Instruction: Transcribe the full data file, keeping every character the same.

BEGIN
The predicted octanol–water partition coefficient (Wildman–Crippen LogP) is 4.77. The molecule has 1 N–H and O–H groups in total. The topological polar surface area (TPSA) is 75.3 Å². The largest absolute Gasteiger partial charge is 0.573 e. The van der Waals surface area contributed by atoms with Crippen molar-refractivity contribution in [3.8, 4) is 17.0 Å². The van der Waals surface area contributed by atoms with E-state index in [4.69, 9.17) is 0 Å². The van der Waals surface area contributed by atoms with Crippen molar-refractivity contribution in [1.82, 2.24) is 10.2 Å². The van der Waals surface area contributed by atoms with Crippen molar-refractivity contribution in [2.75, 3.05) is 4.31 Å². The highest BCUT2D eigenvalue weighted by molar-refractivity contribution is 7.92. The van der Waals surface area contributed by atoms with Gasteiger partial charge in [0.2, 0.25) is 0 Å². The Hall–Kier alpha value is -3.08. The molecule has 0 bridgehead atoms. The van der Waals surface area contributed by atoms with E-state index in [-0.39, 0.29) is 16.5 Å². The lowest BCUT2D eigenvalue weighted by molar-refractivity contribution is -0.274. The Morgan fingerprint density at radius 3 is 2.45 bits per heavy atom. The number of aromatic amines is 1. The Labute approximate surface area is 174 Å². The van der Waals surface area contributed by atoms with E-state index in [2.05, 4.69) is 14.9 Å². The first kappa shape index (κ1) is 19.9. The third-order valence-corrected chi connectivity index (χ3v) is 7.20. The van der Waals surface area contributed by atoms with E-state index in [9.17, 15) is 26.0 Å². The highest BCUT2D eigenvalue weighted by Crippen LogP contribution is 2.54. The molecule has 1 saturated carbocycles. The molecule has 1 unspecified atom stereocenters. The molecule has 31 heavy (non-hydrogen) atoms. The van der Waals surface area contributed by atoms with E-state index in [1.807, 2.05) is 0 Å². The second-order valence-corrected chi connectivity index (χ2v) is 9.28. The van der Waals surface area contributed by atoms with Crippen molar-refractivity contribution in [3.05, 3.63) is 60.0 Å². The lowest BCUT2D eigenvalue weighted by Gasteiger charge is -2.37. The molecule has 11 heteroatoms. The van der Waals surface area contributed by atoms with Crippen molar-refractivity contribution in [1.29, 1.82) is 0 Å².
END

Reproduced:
The predicted octanol–water partition coefficient (Wildman–Crippen LogP) is 4.77. The molecule has 1 N–H and O–H groups in total. The topological polar surface area (TPSA) is 75.3 Å². The largest absolute Gasteiger partial charge is 0.573 e. The van der Waals surface area contributed by atoms with Crippen molar-refractivity contribution in [3.8, 4) is 17.0 Å². The van der Waals surface area contributed by atoms with E-state index in [4.69, 9.17) is 0 Å². The van der Waals surface area contributed by atoms with Crippen molar-refractivity contribution in [1.82, 2.24) is 10.2 Å². The van der Waals surface area contributed by atoms with Crippen molar-refractivity contribution in [2.75, 3.05) is 4.31 Å². The highest BCUT2D eigenvalue weighted by molar-refractivity contribution is 7.92. The van der Waals surface area contributed by atoms with Gasteiger partial charge in [0.2, 0.25) is 0 Å². The Hall–Kier alpha value is -3.08. The molecule has 0 bridgehead atoms. The van der Waals surface area contributed by atoms with E-state index in [-0.39, 0.29) is 16.5 Å². The lowest BCUT2D eigenvalue weighted by molar-refractivity contribution is -0.274. The Morgan fingerprint density at radius 3 is 2.45 bits per heavy atom. The number of aromatic amines is 1. The Labute approximate surface area is 174 Å². The van der Waals surface area contributed by atoms with E-state index in [2.05, 4.69) is 14.9 Å². The first kappa shape index (κ1) is 19.9. The third-order valence-corrected chi connectivity index (χ3v) is 7.20. The van der Waals surface area contributed by atoms with E-state index in [9.17, 15) is 26.0 Å². The highest BCUT2D eigenvalue weighted by Crippen LogP contribution is 2.54. The molecule has 1 saturated carbocycles. The molecule has 1 unspecified atom stereocenters. The molecule has 31 heavy (non-hydrogen) atoms. The van der Waals surface area contributed by atoms with E-state index in [1.807, 2.05) is 0 Å². The second-order valence-corrected chi connectivity index (χ2v) is 9.28. The van der Waals surface area contributed by atoms with Crippen molar-refractivity contribution in [3.05, 3.63) is 60.0 Å². The lowest BCUT2D eigenvalue weighted by Gasteiger charge is -2.37. The molecule has 11 heteroatoms. The van der Waals surface area contributed by atoms with Crippen molar-refractivity contribution in [1.29, 1.82) is 0 Å².